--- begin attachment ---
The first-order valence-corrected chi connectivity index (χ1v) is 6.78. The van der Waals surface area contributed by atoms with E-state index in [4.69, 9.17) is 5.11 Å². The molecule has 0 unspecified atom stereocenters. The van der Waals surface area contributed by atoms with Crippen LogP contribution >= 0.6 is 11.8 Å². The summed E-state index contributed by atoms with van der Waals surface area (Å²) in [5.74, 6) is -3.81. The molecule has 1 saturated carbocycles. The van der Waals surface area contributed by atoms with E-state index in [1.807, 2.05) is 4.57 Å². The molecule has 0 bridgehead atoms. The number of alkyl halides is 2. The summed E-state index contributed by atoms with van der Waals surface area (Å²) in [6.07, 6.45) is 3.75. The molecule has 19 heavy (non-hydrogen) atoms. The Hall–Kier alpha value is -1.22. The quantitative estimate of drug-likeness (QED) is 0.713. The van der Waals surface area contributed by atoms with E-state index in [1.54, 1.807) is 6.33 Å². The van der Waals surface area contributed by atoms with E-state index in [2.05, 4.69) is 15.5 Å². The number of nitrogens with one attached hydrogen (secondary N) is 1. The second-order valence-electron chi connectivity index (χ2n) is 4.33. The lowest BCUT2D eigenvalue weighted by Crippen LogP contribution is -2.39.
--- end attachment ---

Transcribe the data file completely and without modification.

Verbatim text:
The first-order valence-corrected chi connectivity index (χ1v) is 6.78. The van der Waals surface area contributed by atoms with E-state index in [4.69, 9.17) is 5.11 Å². The molecule has 0 unspecified atom stereocenters. The van der Waals surface area contributed by atoms with Crippen LogP contribution >= 0.6 is 11.8 Å². The summed E-state index contributed by atoms with van der Waals surface area (Å²) in [5.74, 6) is -3.81. The molecule has 1 saturated carbocycles. The van der Waals surface area contributed by atoms with E-state index in [1.807, 2.05) is 4.57 Å². The molecule has 0 bridgehead atoms. The number of alkyl halides is 2. The summed E-state index contributed by atoms with van der Waals surface area (Å²) in [6.07, 6.45) is 3.75. The molecule has 19 heavy (non-hydrogen) atoms. The Hall–Kier alpha value is -1.22. The quantitative estimate of drug-likeness (QED) is 0.713. The van der Waals surface area contributed by atoms with E-state index in [1.54, 1.807) is 6.33 Å². The van der Waals surface area contributed by atoms with E-state index in [2.05, 4.69) is 15.5 Å². The number of nitrogens with one attached hydrogen (secondary N) is 1. The second-order valence-electron chi connectivity index (χ2n) is 4.33. The lowest BCUT2D eigenvalue weighted by Crippen LogP contribution is -2.39.